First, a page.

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School students demand free tertiary education in Chile

Over the last five months, school and university students in Chile have been holding demonstrations and boycotting classes to demand free education at university level.

Talks with the government over the issue have recently broken down and trade unions have promised to join the protest movement by holding a two-day stoppage on 18th-19th October. The last such strike led to violent clashes between protestors and police and the government has expressed concerns that the student movement is now being run by extremists. In reply to these assertions, the young leader of the Confech student federation blamed the government for the collapse of the talks and said that ministers “did not have the political will to meet the demands of the great majority”. She urged both school and university students to continue their boycott of lessons for the second term of the academic year.

In response to the protests, the President of Chile, Sebastian Pinera, has pledged to make some reforms of the system. He has promised around 4 billion dollars in extra funding will provide more grants and cheaper student loans. Mr Pinera also said his government would examine the admission and accreditation systems of the country’s universities and look into whether the taxes paid by private colleges could be reinvested into scholarships and loans. However the President has rejected demands to return university education into state hands, offer free tertiary education for all and take control of secondary schools back from the municipalities and put them under central administration.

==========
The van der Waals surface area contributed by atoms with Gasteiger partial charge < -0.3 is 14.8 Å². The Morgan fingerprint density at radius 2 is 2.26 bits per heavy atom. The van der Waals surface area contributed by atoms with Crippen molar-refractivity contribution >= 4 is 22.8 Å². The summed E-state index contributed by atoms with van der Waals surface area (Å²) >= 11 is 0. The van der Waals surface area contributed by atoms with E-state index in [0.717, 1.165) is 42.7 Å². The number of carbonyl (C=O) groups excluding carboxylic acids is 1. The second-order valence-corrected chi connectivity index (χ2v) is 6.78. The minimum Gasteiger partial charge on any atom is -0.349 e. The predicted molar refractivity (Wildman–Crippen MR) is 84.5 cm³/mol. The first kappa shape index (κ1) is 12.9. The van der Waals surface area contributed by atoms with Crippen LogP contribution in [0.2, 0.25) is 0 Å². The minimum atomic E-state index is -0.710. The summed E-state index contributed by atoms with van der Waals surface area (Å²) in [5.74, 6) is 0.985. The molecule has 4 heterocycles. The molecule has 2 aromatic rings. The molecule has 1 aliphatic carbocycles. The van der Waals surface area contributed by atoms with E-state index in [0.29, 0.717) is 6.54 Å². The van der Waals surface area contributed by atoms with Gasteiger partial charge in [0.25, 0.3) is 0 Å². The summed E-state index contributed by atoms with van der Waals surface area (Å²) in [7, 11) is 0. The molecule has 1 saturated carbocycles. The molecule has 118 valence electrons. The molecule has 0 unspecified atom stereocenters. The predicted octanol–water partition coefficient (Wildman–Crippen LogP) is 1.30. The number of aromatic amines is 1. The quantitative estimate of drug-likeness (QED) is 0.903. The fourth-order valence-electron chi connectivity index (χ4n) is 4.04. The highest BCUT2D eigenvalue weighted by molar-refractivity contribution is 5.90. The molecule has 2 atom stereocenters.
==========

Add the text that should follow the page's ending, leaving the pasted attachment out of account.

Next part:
In one Santiago school, a large group of teenage girls has been staging a live-in protest for nearly five months. Having barricaded themselves inside the school buildings, when police try to displace them, the students use their mobiles and Facebook pages to rally support from other schoolchildren and sympathetic adults in the neighbourhood. Having put the take-over of the school to the vote and won the backing of other students, the young protestors sleep at the school each night and attend talks by guest lecturers during the day. Extracurricular activities inside the school include yoga and salsa lessons and at weekends, rock bands perform in the gym. Under Chilean law, the state is obliged to feed the students at the school, even though normal lessons are not taking place.

Students here and at other occupied schools express the view that education should not be considered a “consumer good” to be bought and sold on the open market. Currently, many universities, colleges and schools, are run as profit-making organisations in Chile. Five months after the first protests started, around 200 state schools have been taken over by their students, with a dozen or so universities also joining in. Weekly marches also attract up to 100,000 student participants. Though polls suggest 6 out of 10 adults support the students, some Chileans are concerned by the violence of recent protests and some parents are worried that 2011 will be a lost year for children in the public education sector.

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